Together with Stephen Fry, Sir Ian McKellen and Victoria Wood, I and nearly 5 million other listeners are fans of the Archers, the longest running radio show in the world, with more than 16,700 episodes since it started in 1950. Recently I was listening to an episode where local farmer Brians arrogant, directive leadership approach resulted in a predictable response from his step-son, Adam, and it made me think about what if Brian had taken a more coaching approach to the challenge ?

The BBC script:

The gentleman farmer, Brian, has done it again in terms of alienating his stepson Adam, who helps run Brians farm, with his tactic of negotiation by ultimatum. I’ve spoken with Debbie (not me!) and this is how it has got to be; there’s no alternative!

Even if there really were no alternative that sentence was guaranteed to charge immediate hostility, anger and hurt within Adam, prompting questions in Adams mind: Why does Brian always speak to Debbie first and present me with a fait accompli? Doesn’t he trust me? Why couldn’t I be included in the discussions from the beginning? How can Brian expect me to support this decision ?

Directive versus Coaching Leadership

This illustrates very well the difference between the directive leader and the coaching leader , which is largely in mindset and approach.

With the directive leader, typical traits would include

Mindset: I know how
Beliefs: I’m expected to have solutions/make decisions
Focus: I provide direction for others
Does: I give instructions
Doesn’t: I don’t display confusion or give control to others

Whereas in the coaching leader, you are more likely to see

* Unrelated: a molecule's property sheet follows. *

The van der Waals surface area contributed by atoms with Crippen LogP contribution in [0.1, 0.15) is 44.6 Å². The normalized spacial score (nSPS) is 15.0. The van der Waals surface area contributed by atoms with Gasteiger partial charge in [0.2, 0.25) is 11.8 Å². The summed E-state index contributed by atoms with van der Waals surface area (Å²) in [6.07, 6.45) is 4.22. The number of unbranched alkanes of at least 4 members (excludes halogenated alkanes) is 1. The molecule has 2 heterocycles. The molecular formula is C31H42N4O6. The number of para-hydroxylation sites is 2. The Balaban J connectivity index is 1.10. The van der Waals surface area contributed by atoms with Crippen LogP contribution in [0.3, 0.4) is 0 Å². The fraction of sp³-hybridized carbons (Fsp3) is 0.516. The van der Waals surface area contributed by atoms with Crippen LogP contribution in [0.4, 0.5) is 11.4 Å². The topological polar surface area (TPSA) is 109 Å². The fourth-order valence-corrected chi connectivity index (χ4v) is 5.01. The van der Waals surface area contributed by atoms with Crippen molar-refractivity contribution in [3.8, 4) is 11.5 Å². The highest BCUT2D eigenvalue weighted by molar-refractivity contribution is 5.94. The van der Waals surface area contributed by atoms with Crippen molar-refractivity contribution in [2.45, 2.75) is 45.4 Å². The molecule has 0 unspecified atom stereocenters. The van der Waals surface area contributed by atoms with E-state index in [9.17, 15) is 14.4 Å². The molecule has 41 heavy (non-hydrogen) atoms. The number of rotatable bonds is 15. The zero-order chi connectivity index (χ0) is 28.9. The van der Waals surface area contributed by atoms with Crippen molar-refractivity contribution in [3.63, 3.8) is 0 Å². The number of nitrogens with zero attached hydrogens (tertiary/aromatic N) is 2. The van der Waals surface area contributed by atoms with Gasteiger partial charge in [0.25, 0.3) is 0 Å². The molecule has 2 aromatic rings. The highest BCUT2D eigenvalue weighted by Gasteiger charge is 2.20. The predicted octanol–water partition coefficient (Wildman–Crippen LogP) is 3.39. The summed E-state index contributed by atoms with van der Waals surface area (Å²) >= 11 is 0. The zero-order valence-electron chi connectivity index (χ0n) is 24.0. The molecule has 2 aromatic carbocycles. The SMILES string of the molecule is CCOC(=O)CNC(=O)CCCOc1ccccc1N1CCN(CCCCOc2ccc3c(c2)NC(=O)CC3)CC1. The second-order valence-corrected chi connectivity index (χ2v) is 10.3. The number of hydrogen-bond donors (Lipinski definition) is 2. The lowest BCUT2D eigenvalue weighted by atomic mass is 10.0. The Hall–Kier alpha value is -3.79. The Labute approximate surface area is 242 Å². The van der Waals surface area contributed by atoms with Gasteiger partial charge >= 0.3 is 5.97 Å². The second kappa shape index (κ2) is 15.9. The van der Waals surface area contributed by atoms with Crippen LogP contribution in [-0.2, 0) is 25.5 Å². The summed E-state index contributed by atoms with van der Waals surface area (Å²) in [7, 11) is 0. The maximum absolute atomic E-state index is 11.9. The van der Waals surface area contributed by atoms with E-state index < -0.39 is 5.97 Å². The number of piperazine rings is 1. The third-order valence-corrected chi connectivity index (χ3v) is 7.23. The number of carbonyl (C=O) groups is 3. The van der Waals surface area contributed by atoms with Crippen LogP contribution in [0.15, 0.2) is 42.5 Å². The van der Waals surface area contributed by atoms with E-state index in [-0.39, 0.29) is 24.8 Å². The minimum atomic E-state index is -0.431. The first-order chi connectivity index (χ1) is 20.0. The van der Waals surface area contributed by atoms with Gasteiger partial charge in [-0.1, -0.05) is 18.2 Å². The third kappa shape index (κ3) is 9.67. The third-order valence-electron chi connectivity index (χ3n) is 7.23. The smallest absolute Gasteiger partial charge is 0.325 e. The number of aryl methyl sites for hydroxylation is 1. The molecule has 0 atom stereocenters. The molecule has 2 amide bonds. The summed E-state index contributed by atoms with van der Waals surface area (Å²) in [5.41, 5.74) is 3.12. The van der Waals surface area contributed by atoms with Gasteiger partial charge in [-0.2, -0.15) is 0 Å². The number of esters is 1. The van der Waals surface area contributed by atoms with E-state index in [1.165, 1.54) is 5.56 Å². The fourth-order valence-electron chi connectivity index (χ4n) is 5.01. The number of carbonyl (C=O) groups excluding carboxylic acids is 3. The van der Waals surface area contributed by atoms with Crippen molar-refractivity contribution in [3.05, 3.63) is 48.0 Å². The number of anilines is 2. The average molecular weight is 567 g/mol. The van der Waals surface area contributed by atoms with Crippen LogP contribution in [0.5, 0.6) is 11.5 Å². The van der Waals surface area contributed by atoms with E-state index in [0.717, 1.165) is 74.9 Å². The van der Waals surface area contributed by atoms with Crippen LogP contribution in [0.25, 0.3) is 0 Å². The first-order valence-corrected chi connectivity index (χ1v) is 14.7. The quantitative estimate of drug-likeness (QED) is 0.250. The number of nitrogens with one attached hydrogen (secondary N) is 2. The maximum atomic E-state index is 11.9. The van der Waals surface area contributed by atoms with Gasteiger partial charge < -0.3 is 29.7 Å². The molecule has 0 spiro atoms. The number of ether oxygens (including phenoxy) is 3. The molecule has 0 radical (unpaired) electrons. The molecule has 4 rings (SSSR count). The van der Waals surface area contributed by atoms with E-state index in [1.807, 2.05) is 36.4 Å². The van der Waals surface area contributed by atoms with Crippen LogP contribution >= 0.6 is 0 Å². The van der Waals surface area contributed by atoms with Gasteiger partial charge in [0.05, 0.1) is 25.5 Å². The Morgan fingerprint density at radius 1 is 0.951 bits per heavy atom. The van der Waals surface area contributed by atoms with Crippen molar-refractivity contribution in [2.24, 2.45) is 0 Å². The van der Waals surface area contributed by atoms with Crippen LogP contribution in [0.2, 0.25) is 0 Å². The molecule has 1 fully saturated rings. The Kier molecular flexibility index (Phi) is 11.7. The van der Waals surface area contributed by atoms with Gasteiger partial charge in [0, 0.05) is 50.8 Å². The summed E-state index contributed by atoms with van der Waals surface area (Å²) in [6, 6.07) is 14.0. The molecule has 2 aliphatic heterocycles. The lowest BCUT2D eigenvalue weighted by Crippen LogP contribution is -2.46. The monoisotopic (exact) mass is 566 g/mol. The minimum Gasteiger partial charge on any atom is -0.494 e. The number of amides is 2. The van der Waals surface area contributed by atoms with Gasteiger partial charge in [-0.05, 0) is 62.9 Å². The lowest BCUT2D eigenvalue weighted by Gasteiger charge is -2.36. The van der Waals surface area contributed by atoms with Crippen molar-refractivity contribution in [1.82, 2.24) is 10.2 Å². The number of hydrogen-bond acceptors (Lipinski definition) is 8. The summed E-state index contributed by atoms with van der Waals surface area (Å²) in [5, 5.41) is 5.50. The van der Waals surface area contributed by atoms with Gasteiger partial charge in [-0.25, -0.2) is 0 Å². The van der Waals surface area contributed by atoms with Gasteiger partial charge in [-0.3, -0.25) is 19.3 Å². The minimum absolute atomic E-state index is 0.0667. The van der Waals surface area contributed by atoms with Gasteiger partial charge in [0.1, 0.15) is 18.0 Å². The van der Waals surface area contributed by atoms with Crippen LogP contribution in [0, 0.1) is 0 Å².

Mindset: I believe you are responsible, you decide
Beliefs: My relationship with my team is based on equality
Focus: I focus on peoples ability to think and act for themselves
Does: I encourage others to think and act responsibly
Doesnt: I don’t need to control the direction of conversations and offer solutions quickly

The alternative approach:

So then, if Brian had involved Adam from the beginning and arranged a meeting with Debbie, Adam and himself, how much different things could be. Lets walk through this alternative scenario:

Brian could have sent a short e-mail to Debbie and Adam setting out the problem, saying that all options now had to be considered and asking for their help.

Everyone would then have had a chance to consider things, talked to colleagues and bring to the table some suggestions and options to discuss.

The meeting could then have taken place under the well-known coaching GROW model so that:

G: Agree what Goal/outcome they would all like to achieve from the meeting and agree what would need to happen for everyone to feel that the time in the meeting had been well spent

R: Discuss the Reality of the situation the changes that have happened, who is involved, what effect is it having/will it have, what other factors are relevant?

O: Options what are the options? List them all, with benefits, pitfalls and risks. Who might be able to help? Rate from 1-10 the practicality of these options? What would be the ideal option if there were no limitations? What has already been discounted? And one option could of course be the one previously presented by Brian. But working on the options together and talking through as a team would keep everyone involved and engaged and hopefully allow a decision to be reached which everyone’s supports.

W: Wrap Up – decide on the next steps, time frame and how success can be measured. What could hinder progress? What support will be needed and how can that be enlisted?

So simple really, and yet all too often not at all understood, often leaving staff feeling hurt, undervalued, resentful and guaranteed not to be giving you 100% of their talent.

“Tell me and I’ll forget, show me and I may remember, involve me and I’ll understand.” (Chinese proverb)

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